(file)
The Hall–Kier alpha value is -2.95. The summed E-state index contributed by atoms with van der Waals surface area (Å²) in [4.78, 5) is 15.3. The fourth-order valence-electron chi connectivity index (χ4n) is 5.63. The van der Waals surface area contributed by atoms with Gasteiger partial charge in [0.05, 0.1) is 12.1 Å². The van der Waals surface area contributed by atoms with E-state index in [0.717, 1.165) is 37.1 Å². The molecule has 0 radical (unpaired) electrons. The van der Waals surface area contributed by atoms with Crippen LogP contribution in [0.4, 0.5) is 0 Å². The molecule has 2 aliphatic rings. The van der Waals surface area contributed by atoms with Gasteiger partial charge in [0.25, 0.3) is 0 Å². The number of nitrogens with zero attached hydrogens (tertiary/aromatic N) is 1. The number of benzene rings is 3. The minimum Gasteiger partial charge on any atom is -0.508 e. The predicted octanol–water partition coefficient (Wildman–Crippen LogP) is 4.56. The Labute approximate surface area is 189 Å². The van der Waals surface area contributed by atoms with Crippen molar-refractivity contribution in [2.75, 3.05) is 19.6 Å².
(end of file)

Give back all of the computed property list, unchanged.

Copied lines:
The Hall–Kier alpha value is -2.95. The summed E-state index contributed by atoms with van der Waals surface area (Å²) in [4.78, 5) is 15.3. The fourth-order valence-electron chi connectivity index (χ4n) is 5.63. The van der Waals surface area contributed by atoms with Gasteiger partial charge in [0.05, 0.1) is 12.1 Å². The van der Waals surface area contributed by atoms with E-state index in [0.717, 1.165) is 37.1 Å². The molecule has 0 radical (unpaired) electrons. The van der Waals surface area contributed by atoms with Crippen LogP contribution in [0.4, 0.5) is 0 Å². The molecule has 2 aliphatic rings. The van der Waals surface area contributed by atoms with Gasteiger partial charge in [0.25, 0.3) is 0 Å². The number of nitrogens with zero attached hydrogens (tertiary/aromatic N) is 1. The number of benzene rings is 3. The minimum Gasteiger partial charge on any atom is -0.508 e. The predicted octanol–water partition coefficient (Wildman–Crippen LogP) is 4.56. The Labute approximate surface area is 189 Å². The van der Waals surface area contributed by atoms with Crippen molar-refractivity contribution in [2.75, 3.05) is 19.6 Å².